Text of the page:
Discussion

This study does not provide evidence of SIBO as a common cause accounting for GI problems in long distance runners. All of the investigated runners were frequently afflicted with the usually reported GI symptoms in runners, but none of them showed a pathological GHBT. In the absence of an early peak in this test which could indicate SIBO, the late peak in subjects 1 and 2 in the GHBT is attributable to the passage of the glucose into the colon. This conclusion is supported by the unremarkable LHBT in both runners. The sensitivity and specificity of the GHBT in detecting SIBO was reported to be 62% and 83% [18,19]. With a given prevalence of SIBO in younger adults aged 24 to 59 years of 5-10% [20], the negative predictive value of an unremarkable GHBT is 95-98%. Considering the consistent negative findings in our study we conclude that SIBO is not a common cause for the GI problems of the long distance runner. It appears that the daily duration of the reduced mesenteric blood flow and of the mechanical GI tract concussion does not last long enough in these runners to cause SIBO. The positive LHBT in subject 3 either could be false-positive or indicates a real lactose intolerance. It is reported that lactose maldigesters can usually tolerate small amounts of lactose without symptoms [21]. This could explain why this athlete is asymptomatic except when running. The self-assessment questionnaire did not reveal the intake of lactose-containing food or dietary supplements in connection with running and thus, lactose intolerance is not the reason for the GI symptoms in this athlete.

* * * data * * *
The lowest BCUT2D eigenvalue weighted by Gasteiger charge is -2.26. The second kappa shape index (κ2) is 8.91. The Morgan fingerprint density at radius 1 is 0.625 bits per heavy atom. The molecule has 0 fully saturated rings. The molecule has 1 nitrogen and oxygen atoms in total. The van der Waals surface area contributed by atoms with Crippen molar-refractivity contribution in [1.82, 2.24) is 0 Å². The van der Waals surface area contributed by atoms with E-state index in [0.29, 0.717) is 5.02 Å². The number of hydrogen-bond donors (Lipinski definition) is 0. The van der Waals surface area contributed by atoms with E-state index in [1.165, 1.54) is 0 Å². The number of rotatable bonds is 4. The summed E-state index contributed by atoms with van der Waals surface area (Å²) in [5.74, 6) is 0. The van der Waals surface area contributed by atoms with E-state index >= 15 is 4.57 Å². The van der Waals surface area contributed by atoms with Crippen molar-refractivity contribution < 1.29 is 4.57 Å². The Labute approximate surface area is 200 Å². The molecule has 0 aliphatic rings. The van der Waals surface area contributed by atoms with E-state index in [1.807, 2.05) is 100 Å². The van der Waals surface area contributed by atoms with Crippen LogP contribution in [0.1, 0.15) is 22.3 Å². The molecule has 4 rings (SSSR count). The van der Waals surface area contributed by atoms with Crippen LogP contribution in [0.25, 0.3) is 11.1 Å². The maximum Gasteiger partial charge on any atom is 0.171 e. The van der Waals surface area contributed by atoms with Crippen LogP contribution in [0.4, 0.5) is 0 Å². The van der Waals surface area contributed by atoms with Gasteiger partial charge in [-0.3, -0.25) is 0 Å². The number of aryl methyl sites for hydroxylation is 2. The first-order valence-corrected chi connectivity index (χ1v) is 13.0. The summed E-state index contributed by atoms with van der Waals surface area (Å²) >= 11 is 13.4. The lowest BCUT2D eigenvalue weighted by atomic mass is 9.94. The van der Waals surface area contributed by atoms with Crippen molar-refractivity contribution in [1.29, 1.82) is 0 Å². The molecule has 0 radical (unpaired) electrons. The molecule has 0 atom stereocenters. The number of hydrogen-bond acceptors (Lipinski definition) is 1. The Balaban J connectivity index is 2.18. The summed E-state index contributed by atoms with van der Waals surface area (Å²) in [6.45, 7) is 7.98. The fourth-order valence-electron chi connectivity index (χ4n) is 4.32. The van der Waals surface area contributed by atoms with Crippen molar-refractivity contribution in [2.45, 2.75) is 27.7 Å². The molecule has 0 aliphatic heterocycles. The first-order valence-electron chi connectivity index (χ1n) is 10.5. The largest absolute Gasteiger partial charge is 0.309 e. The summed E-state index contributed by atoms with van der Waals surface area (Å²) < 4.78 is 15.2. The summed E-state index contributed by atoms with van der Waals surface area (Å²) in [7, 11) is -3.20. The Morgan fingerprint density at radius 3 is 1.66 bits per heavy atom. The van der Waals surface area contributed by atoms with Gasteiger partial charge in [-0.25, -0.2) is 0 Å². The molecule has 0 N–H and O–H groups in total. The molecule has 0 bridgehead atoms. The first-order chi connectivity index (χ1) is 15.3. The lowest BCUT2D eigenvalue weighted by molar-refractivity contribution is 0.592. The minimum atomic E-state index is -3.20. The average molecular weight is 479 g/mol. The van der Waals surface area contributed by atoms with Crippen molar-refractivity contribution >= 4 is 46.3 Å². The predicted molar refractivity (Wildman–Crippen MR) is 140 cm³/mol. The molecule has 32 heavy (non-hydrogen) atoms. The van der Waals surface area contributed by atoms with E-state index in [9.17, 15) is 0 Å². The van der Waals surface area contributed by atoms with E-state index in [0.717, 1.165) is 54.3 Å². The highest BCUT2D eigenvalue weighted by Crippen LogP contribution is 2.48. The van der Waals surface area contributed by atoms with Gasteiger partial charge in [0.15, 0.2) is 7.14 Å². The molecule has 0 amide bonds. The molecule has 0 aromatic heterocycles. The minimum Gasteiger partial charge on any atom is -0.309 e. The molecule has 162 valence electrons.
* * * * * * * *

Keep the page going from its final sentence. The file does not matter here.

Competing interests

The authors declare that they have no competing interests.


Authors' contributions

KS: conception and design, acquisition, analysis and interpretation of data, drafting the manuscript; DR: acquisition and analysis of data; PB: analysis and interpretation of data, drafting of the manuscript; PS: design, acquisition, analysis and interpretation of data, drafting of the manuscript. All authors read and approved the final manuscript.


Acknowledgements

The authors thank Christian Stang for his assistance with recruiting the subjects and Birgit Friedmann-Bette for her help in this study.


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Figures

[Figure ID: F1]
Figure 1 

results of the glucose hydrogen breath test.



[Figure ID: F2]
Figure 2 

results of the lactose hydrogen breath test.



Tables
[TableWrap ID: T1] Table 1 

baseline characteristics


subject sex age
[years]
body
mass index
[kg/m2]
body
fat
[%]
training
experience
[years]
weekly training
mileage
[kilometers]
training
sessions
[/week]
running speed at
4 mmol/l lactate threshold
[km/h]
1 female 25 19.5 14.1 6 120 10 16.6
2 male 33 20.6 8.5 9 120 10-12 18.3
3 male 27 22.1 13.3 8 60 11 16.8
4 female 21 20.8 14.1 6 60 4-6 13.9
5 female 33 19.8 15.8 7 100 7 15.6
6 female 38 21.8 15.3 17 60 6 13.2
7 female 27 22.1 20.7 7 60 6 13.7

[TableWrap ID: T2] Table 2 

distribution of gastrointestinal symptoms


symptoms total during running after running
n % n % n %

nausea 0 0 0 0 0 0
eructation 2 29 1 14 1 14
heartburn 2 29 1 14 1 14
angina pectoris 0 0 0 0 0 0
vomiting 1 14 0 0 1 14
abdominal cramping 3 43 3 43 3 43
flatulence 6 86 3 43 3 43
diarrhea 5 71 3 43 5 71
stitch 1 14 0 0 1 14